By Mark Shade
HARRISBURG (Reuters) - Following a day-long hearing filled with unexpected emotion and court theatrics, a Pennsylvania judge said she is "inclined" to approve the first part of a recovery plan for the financially hobbled City of Harrisburg.
Pennsylvania's capital, with a population of about 50,000, is mired in $326 million in debt due to the expensive retrofits and repairs of its troubled trash incinerator.
After an attempt to file municipal bankruptcy was rejected last year in federal court, a state-appointed receiver, David Unkovic, was tasked with developing a turnaround plan for the city. Unkovic submitted part one of his proposal in February.
"This is a start. It's an optimistic plan, no question about that. But, if it weren't, we'd have no hope (for a recovery)," Commonwealth Court President Judge Bonnie Leadbetter said.
Leadbetter on Thursday listened to Unkovic's explanation of why the plan was not finished, while attorneys representing clients opposed to the recovery plan tried to persuade her to reject it on constitutional grounds and claiming it was developed using bad estimates.
Unkovic said he did not submit a full plan because he needed more time to determine the value of the city's incinerator, parking garages, and water and sewer system. And, to have more time to study Harrisburg's problems.
"If you don't ever look at it in the face � you're never going to develop a solution," Unkovic said.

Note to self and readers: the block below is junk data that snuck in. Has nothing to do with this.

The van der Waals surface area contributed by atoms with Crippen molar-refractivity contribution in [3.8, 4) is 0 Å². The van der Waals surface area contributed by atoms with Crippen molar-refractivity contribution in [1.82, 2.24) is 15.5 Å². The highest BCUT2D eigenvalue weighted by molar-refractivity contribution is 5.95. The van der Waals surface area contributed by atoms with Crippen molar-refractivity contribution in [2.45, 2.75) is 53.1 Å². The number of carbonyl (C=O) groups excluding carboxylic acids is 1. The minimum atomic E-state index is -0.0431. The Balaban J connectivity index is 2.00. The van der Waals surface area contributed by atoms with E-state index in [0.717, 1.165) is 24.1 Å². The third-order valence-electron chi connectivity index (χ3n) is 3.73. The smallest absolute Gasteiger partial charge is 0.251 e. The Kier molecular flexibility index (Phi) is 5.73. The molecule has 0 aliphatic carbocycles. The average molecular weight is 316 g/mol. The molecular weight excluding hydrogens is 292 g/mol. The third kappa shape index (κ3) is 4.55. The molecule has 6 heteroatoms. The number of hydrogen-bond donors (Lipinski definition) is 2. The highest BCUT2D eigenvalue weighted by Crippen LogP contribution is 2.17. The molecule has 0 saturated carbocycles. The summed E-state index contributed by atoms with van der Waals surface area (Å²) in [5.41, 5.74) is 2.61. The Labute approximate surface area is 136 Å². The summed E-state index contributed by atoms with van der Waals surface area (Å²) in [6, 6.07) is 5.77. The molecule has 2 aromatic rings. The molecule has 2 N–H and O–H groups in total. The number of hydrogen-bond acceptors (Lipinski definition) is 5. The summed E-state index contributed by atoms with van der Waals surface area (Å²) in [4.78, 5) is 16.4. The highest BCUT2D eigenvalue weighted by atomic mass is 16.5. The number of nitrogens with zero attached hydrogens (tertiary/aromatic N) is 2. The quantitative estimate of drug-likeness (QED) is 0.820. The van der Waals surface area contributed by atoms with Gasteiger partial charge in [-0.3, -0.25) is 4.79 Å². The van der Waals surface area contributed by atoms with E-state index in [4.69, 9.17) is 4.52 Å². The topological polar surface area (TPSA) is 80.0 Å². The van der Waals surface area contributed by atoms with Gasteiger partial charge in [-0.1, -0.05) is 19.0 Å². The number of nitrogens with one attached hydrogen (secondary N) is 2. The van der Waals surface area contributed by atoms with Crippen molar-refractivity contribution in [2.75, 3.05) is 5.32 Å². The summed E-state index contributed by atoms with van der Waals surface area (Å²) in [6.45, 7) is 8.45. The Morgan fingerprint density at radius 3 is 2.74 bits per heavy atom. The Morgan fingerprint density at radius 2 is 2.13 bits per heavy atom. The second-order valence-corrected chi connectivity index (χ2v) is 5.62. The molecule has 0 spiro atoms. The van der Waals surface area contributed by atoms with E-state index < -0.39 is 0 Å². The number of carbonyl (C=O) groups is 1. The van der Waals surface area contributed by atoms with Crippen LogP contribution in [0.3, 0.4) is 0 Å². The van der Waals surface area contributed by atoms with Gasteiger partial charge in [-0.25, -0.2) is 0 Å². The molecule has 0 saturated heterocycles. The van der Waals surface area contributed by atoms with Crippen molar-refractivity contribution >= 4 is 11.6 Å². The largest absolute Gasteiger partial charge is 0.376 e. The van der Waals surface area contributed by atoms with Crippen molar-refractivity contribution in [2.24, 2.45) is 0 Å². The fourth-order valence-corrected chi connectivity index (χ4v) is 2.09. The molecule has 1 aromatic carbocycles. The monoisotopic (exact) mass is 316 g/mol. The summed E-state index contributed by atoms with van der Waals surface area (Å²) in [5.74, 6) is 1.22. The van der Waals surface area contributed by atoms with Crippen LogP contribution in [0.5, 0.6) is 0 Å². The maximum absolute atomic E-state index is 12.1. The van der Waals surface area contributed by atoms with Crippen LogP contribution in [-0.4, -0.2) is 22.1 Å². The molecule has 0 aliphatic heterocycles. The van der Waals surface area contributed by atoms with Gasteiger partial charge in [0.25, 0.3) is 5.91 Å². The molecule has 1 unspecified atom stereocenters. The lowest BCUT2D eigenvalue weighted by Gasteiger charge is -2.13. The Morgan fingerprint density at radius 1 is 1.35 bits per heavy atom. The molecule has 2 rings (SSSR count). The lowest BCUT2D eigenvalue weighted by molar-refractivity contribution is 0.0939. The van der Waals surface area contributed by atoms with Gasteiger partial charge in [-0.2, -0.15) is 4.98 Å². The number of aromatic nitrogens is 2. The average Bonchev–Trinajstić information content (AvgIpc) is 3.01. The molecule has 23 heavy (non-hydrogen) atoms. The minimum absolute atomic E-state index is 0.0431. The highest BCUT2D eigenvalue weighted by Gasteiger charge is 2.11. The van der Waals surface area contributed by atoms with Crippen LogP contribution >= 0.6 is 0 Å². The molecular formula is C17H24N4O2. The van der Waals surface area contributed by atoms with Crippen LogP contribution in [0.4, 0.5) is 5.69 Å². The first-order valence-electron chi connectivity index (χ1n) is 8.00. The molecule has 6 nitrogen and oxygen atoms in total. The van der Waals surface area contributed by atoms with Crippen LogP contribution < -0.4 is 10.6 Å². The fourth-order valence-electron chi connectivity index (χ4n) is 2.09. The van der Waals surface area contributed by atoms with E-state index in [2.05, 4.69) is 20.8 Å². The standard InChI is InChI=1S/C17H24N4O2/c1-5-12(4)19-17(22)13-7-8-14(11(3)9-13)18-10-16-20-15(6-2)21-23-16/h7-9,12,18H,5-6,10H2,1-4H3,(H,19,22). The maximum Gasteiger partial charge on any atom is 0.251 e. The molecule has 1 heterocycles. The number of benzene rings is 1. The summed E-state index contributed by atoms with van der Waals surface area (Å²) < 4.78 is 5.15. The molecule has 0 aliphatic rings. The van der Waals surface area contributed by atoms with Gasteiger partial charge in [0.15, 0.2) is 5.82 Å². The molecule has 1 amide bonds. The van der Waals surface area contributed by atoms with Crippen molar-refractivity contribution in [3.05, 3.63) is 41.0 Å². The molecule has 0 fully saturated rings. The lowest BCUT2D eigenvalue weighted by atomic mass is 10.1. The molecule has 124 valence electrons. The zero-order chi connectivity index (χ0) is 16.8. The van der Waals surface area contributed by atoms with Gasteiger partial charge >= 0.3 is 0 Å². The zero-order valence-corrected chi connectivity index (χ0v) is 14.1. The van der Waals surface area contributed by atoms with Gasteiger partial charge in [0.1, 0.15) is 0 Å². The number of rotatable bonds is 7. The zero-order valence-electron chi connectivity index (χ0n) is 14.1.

Unkovic said he has received between five and 10 signed confidentiality agreements from companies interested in the sale or lease of each of the city's major assets. The deadline for that request for qualifications is March 5. Unkovic said he hopes to name winning bidders by June.
That two-month window for selling or leasing multi-million dollar properties stirred charges of a fire sale by Philadelphia attorney Mark Schwartz, who was representing the city council president and Harrisburg's treasurer and controller.
"Deals like this don't take two months," Schwartz said.
But Unkovic disagreed: "The important thing is to have a deliberative process. I don't intend to do a fire sale."
Unkovic said his work to develop a recovery plan for the city has often felt like two full-time jobs, and he became emotional and choked back tears as he explained he is "trying to do what's in the best interest of Harrisburg and the commonwealth."
"More governments would be willing to work with Harrisburg if they can just get the sense that the city has its act together," he said.
Leadbetter said she is leery about Schwartz's warning that the city could end up in bankruptcy court after it sells its assets. But she couched her remark by adding, "We are nowhere near there."
(Editing by Tiziana Barghini and Bob Burgdorfer)